By Michael Reagan
August 28, 2006
Can you blame them? They are being enabled by all those diversity fanatics to defy the age-old custom of immigrants to our shores who made it one of their first priorities to learn to speak English and to teach their offspring to do likewise.
It was a case of sink or swim. If you couldn't speak English you couldn't get by, go to school, get a job, or become a citizen and vote.
Artist John Darkow; Columbia Daily Tribune, Missouri
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The result? According to Census Bureau statistics reported in Human Events:
In California, 42.3 percent of the people do not speak English at home. More than 28 percent speak Spanish instead. One in five Californians told the Census Bureau they speak English "less than very well."
In the city of Los Angeles,
for example, 60.8 percent of the people do not speak English
at home. Instead, more than 44 percent speak Spanish while 31.3
percent say they speak English "less than very well."
In Miami, Florida, 78.9 percent
do not speak English at home, 69.8 percent speak Spanish instead,
and 46.7 percent say they speak English "less than very
The 10 states with the greatest percentage of people five years and over who speak a language other than English at home are: 1. California: 42.3 percent; 2. New Mexico: 36.1 percent; 3. Texas: 33.6 percent; 4. New York: 28.2 percent; 5. Arizona: 27.4 percent; 5. (tie) New Jersey: 27.4 percent; 7. Nevada: 26.2 percent; 8. Florida: 25.4 percent; 9. Hawaii: 24 percent; 10. Illinois: 21.5 percent.
Where is all this leading? The other day I read a story headlined "Will English Survive Immigrant Flood?" As Pat Buchanan warns in his new book, "State of Emergency Third World Invasion and Conquest of America," if our language is gone, the conquest is complete.
What holds the country together is the commonality of language. When the Census Bureau released its American Community Survey they revealed that the U.S. continues to be inundated by a flood of immigrants, both legal and illegal. And the question this raises is are they learning out language, are they assimilating into our culture? The statistics cited above say the answer is a resounding "NO."
Last year one in five people in Washington D.C. were immigrants, compared to one in six in 2000. According to The Washington Post, the city is one of eight U.S. metropolitan areas along with New York, Los Angeles, Miami, Chicago, San Francisco, Houston and Dallas - that have at least a million immigrants each.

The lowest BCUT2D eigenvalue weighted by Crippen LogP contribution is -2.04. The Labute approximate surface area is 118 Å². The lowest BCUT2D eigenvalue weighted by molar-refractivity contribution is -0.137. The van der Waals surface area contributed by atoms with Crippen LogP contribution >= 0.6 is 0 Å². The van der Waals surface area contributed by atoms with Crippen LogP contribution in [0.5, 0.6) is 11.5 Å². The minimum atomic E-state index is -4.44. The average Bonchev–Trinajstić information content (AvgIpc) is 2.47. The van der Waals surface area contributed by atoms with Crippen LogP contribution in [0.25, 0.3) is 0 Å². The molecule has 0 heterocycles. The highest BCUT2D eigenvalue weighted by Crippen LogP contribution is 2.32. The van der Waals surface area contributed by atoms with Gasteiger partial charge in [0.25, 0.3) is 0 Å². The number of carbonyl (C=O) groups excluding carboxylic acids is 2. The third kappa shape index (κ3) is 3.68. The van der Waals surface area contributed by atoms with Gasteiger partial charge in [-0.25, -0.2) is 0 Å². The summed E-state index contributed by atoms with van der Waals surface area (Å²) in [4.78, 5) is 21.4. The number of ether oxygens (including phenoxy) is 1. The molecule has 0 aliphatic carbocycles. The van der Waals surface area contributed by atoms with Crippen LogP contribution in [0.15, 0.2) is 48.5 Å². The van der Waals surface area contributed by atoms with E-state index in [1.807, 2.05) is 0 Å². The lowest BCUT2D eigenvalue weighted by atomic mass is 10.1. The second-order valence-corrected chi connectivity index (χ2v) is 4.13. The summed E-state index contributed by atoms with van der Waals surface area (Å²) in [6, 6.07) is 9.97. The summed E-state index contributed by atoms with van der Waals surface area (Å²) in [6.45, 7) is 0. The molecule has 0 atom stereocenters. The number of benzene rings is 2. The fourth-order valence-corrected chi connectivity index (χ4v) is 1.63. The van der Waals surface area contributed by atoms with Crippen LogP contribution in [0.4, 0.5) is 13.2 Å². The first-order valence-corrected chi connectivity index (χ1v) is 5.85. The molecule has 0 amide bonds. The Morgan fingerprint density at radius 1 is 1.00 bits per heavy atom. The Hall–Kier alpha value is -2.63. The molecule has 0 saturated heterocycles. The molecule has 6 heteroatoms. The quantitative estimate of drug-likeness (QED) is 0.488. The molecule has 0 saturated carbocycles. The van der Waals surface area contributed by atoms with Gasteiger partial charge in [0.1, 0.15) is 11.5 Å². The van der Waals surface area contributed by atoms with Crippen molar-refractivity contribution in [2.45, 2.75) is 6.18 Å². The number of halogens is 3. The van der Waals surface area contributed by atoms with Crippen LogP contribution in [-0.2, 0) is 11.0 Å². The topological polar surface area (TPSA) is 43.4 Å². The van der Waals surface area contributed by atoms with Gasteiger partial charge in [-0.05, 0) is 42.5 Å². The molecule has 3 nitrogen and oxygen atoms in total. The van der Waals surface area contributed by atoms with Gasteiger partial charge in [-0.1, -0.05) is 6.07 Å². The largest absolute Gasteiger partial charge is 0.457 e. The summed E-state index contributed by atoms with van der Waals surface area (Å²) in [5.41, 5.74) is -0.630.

Shockingly, a large segment of this rising population of immigrants does not speak English at home and does not intend to.
Incredibly, while huge numbers of immigrants already here refuse to learn English, in other parts of the world people are learning English just so they can come here. As I heard last year in Kenya, the students there said that English is the language of business and to get ahead in this world you have to learn to speak it.
We are really enabling immigrants to avoid learning English and assimilating into our culture because we give them everything they need so they don't have to learn to speak English or become part of the traditional melting pot.
By enabling these people, we build an enclave for them that looks just like what they ran away from at home, thereby preventing them from assimilating and becoming part of the American dream. English is the language of business and trade if you can't speak it you can't get out of the occupational ghetto and move up the ladder. You are stuck where you are.
Tragically, the answer to the
question of English surviving the immigrant invasion is probably
"no." The English language is on its death bed, a victim
of the enablers.
Look for Mike's new book "Twice Adopted". Order autographed books at www.reagan.com
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